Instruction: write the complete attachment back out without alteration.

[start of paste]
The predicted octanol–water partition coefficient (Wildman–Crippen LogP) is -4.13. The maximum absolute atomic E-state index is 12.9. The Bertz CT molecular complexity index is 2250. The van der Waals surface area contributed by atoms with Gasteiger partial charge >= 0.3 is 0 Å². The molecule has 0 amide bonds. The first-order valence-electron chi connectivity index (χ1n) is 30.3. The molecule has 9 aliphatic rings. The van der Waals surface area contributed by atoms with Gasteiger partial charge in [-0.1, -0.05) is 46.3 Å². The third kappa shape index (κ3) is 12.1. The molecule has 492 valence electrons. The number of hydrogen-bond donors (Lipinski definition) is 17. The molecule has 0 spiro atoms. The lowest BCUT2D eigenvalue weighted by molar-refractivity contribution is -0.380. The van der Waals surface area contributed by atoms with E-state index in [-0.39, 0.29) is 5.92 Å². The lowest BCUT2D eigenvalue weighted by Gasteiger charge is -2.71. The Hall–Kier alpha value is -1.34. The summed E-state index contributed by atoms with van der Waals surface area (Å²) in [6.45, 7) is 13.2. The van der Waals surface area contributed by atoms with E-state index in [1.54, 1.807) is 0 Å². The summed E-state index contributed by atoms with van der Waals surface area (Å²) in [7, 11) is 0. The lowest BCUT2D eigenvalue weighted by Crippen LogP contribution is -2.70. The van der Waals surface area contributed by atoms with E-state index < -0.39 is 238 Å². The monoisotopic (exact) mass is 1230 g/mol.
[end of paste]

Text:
The predicted octanol–water partition coefficient (Wildman–Crippen LogP) is -4.13. The maximum absolute atomic E-state index is 12.9. The Bertz CT molecular complexity index is 2250. The van der Waals surface area contributed by atoms with Gasteiger partial charge >= 0.3 is 0 Å². The molecule has 0 amide bonds. The first-order valence-electron chi connectivity index (χ1n) is 30.3. The molecule has 9 aliphatic rings. The van der Waals surface area contributed by atoms with Gasteiger partial charge in [-0.1, -0.05) is 46.3 Å². The third kappa shape index (κ3) is 12.1. The molecule has 492 valence electrons. The number of hydrogen-bond donors (Lipinski definition) is 17. The molecule has 0 spiro atoms. The lowest BCUT2D eigenvalue weighted by molar-refractivity contribution is -0.380. The van der Waals surface area contributed by atoms with E-state index in [-0.39, 0.29) is 5.92 Å². The lowest BCUT2D eigenvalue weighted by Gasteiger charge is -2.71. The Hall–Kier alpha value is -1.34. The summed E-state index contributed by atoms with van der Waals surface area (Å²) in [6.45, 7) is 13.2. The van der Waals surface area contributed by atoms with E-state index in [1.54, 1.807) is 0 Å². The summed E-state index contributed by atoms with van der Waals surface area (Å²) in [7, 11) is 0. The lowest BCUT2D eigenvalue weighted by Crippen LogP contribution is -2.70. The van der Waals surface area contributed by atoms with E-state index < -0.39 is 238 Å². The monoisotopic (exact) mass is 1230 g/mol.